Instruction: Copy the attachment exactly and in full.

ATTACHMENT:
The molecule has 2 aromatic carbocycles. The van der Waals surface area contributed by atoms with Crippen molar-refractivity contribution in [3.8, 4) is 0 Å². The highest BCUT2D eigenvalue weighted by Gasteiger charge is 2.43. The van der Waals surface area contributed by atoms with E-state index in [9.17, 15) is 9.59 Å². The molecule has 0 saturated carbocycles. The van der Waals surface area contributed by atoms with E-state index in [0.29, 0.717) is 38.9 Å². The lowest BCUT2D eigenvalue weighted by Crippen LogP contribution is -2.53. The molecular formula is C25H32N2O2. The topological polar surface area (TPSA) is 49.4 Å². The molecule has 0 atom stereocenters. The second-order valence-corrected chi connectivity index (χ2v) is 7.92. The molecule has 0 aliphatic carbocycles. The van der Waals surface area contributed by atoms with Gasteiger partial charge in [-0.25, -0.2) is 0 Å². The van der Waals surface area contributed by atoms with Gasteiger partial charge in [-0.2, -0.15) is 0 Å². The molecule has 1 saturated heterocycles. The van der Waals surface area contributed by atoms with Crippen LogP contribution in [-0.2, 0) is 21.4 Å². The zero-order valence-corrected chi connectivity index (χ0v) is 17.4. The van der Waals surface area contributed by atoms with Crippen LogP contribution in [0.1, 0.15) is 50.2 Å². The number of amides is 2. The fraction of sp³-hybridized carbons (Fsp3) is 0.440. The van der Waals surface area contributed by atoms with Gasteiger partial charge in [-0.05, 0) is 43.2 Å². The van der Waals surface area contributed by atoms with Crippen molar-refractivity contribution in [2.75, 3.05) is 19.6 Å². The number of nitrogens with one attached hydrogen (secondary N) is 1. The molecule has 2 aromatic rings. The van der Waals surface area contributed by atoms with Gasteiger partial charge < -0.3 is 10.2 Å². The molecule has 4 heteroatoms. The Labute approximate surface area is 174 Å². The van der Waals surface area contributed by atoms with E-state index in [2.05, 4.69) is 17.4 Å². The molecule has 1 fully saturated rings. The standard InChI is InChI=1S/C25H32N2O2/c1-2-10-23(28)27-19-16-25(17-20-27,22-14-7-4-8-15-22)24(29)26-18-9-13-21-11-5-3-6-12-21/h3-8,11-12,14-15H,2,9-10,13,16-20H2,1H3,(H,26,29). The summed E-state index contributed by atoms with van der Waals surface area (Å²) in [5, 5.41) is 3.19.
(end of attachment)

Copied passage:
The molecule has 2 aromatic carbocycles. The van der Waals surface area contributed by atoms with Crippen molar-refractivity contribution in [3.8, 4) is 0 Å². The highest BCUT2D eigenvalue weighted by Gasteiger charge is 2.43. The van der Waals surface area contributed by atoms with E-state index in [9.17, 15) is 9.59 Å². The molecule has 0 saturated carbocycles. The van der Waals surface area contributed by atoms with E-state index in [0.29, 0.717) is 38.9 Å². The lowest BCUT2D eigenvalue weighted by Crippen LogP contribution is -2.53. The molecular formula is C25H32N2O2. The topological polar surface area (TPSA) is 49.4 Å². The molecule has 0 atom stereocenters. The second-order valence-corrected chi connectivity index (χ2v) is 7.92. The molecule has 0 aliphatic carbocycles. The van der Waals surface area contributed by atoms with Gasteiger partial charge in [-0.25, -0.2) is 0 Å². The van der Waals surface area contributed by atoms with Gasteiger partial charge in [-0.2, -0.15) is 0 Å². The molecule has 1 saturated heterocycles. The van der Waals surface area contributed by atoms with Crippen LogP contribution in [-0.2, 0) is 21.4 Å². The zero-order valence-corrected chi connectivity index (χ0v) is 17.4. The van der Waals surface area contributed by atoms with Crippen LogP contribution in [0.1, 0.15) is 50.2 Å². The number of amides is 2. The fraction of sp³-hybridized carbons (Fsp3) is 0.440. The van der Waals surface area contributed by atoms with Gasteiger partial charge in [-0.05, 0) is 43.2 Å². The van der Waals surface area contributed by atoms with Crippen molar-refractivity contribution in [2.75, 3.05) is 19.6 Å². The number of nitrogens with one attached hydrogen (secondary N) is 1. The molecule has 2 aromatic rings. The van der Waals surface area contributed by atoms with Gasteiger partial charge < -0.3 is 10.2 Å². The molecule has 4 heteroatoms. The Labute approximate surface area is 174 Å². The van der Waals surface area contributed by atoms with E-state index in [2.05, 4.69) is 17.4 Å². The molecule has 1 fully saturated rings. The standard InChI is InChI=1S/C25H32N2O2/c1-2-10-23(28)27-19-16-25(17-20-27,22-14-7-4-8-15-22)24(29)26-18-9-13-21-11-5-3-6-12-21/h3-8,11-12,14-15H,2,9-10,13,16-20H2,1H3,(H,26,29). The summed E-state index contributed by atoms with van der Waals surface area (Å²) in [5, 5.41) is 3.19.